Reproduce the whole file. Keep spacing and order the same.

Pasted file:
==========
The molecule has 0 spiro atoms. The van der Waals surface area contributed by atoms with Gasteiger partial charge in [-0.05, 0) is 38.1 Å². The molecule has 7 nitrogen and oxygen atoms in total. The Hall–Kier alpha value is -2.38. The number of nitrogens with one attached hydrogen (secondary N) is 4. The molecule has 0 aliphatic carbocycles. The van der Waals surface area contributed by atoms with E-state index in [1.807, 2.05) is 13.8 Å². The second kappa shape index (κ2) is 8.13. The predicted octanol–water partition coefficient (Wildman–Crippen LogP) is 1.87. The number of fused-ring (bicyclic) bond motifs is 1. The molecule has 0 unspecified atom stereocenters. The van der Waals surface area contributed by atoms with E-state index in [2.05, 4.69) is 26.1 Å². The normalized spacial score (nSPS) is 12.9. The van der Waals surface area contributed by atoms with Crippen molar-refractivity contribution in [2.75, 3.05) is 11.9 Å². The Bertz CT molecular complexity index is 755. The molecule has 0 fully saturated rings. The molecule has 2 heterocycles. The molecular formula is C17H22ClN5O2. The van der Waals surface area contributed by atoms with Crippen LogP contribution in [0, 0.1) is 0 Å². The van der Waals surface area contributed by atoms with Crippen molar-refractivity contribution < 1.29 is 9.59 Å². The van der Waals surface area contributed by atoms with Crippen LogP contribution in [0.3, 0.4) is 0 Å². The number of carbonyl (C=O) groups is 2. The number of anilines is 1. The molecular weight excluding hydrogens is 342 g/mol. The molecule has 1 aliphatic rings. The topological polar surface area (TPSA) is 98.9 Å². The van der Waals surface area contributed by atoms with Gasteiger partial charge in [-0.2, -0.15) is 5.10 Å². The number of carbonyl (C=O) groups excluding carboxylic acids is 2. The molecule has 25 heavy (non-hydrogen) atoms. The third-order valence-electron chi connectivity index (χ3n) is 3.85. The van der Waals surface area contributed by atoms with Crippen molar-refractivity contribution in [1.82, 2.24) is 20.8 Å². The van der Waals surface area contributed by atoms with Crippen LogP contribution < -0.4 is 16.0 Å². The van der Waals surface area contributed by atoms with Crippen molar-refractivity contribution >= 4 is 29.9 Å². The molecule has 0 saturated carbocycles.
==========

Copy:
The molecule has 0 spiro atoms. The van der Waals surface area contributed by atoms with Gasteiger partial charge in [-0.05, 0) is 38.1 Å². The molecule has 7 nitrogen and oxygen atoms in total. The Hall–Kier alpha value is -2.38. The number of nitrogens with one attached hydrogen (secondary N) is 4. The molecule has 0 aliphatic carbocycles. The van der Waals surface area contributed by atoms with E-state index in [1.807, 2.05) is 13.8 Å². The second kappa shape index (κ2) is 8.13. The predicted octanol–water partition coefficient (Wildman–Crippen LogP) is 1.87. The number of fused-ring (bicyclic) bond motifs is 1. The molecule has 0 unspecified atom stereocenters. The van der Waals surface area contributed by atoms with E-state index in [2.05, 4.69) is 26.1 Å². The normalized spacial score (nSPS) is 12.9. The van der Waals surface area contributed by atoms with Crippen molar-refractivity contribution in [2.75, 3.05) is 11.9 Å². The Bertz CT molecular complexity index is 755. The molecule has 0 fully saturated rings. The molecule has 2 heterocycles. The molecular formula is C17H22ClN5O2. The van der Waals surface area contributed by atoms with Crippen LogP contribution in [0, 0.1) is 0 Å². The van der Waals surface area contributed by atoms with Crippen molar-refractivity contribution < 1.29 is 9.59 Å². The van der Waals surface area contributed by atoms with Crippen LogP contribution in [0.3, 0.4) is 0 Å². The number of carbonyl (C=O) groups is 2. The number of anilines is 1. The molecular weight excluding hydrogens is 342 g/mol. The molecule has 1 aliphatic rings. The topological polar surface area (TPSA) is 98.9 Å². The van der Waals surface area contributed by atoms with Gasteiger partial charge in [-0.2, -0.15) is 5.10 Å². The number of carbonyl (C=O) groups excluding carboxylic acids is 2. The molecule has 25 heavy (non-hydrogen) atoms. The third-order valence-electron chi connectivity index (χ3n) is 3.85. The van der Waals surface area contributed by atoms with Crippen molar-refractivity contribution in [1.82, 2.24) is 20.8 Å². The van der Waals surface area contributed by atoms with Crippen LogP contribution < -0.4 is 16.0 Å². The van der Waals surface area contributed by atoms with Crippen molar-refractivity contribution >= 4 is 29.9 Å². The molecule has 0 saturated carbocycles.